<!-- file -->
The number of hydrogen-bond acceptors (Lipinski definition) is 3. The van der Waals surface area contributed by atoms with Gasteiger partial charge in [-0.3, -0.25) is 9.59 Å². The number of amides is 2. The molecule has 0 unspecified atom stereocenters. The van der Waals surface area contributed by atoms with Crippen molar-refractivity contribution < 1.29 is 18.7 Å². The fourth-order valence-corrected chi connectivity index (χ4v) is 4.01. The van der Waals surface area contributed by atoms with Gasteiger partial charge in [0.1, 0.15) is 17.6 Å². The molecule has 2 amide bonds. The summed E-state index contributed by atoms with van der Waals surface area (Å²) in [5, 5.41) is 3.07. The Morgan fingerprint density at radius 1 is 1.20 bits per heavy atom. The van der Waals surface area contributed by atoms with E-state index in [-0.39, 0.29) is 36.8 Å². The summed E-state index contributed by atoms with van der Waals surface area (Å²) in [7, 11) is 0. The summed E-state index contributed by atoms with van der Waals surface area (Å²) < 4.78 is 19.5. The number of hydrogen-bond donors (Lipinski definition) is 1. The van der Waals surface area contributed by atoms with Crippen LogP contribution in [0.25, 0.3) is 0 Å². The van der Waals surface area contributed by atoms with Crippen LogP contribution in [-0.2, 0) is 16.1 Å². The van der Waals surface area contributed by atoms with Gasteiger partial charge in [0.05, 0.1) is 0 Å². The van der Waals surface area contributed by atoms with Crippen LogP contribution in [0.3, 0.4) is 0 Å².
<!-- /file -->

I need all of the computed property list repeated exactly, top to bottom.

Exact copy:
The number of hydrogen-bond acceptors (Lipinski definition) is 3. The van der Waals surface area contributed by atoms with Gasteiger partial charge in [-0.3, -0.25) is 9.59 Å². The number of amides is 2. The molecule has 0 unspecified atom stereocenters. The van der Waals surface area contributed by atoms with Crippen molar-refractivity contribution < 1.29 is 18.7 Å². The fourth-order valence-corrected chi connectivity index (χ4v) is 4.01. The van der Waals surface area contributed by atoms with Gasteiger partial charge in [0.1, 0.15) is 17.6 Å². The molecule has 2 amide bonds. The summed E-state index contributed by atoms with van der Waals surface area (Å²) in [5, 5.41) is 3.07. The Morgan fingerprint density at radius 1 is 1.20 bits per heavy atom. The van der Waals surface area contributed by atoms with E-state index in [-0.39, 0.29) is 36.8 Å². The summed E-state index contributed by atoms with van der Waals surface area (Å²) in [7, 11) is 0. The summed E-state index contributed by atoms with van der Waals surface area (Å²) < 4.78 is 19.5. The number of hydrogen-bond donors (Lipinski definition) is 1. The van der Waals surface area contributed by atoms with Crippen LogP contribution in [0.25, 0.3) is 0 Å². The van der Waals surface area contributed by atoms with Crippen LogP contribution in [-0.2, 0) is 16.1 Å². The van der Waals surface area contributed by atoms with Gasteiger partial charge in [0.05, 0.1) is 0 Å². The van der Waals surface area contributed by atoms with Crippen LogP contribution in [0.3, 0.4) is 0 Å².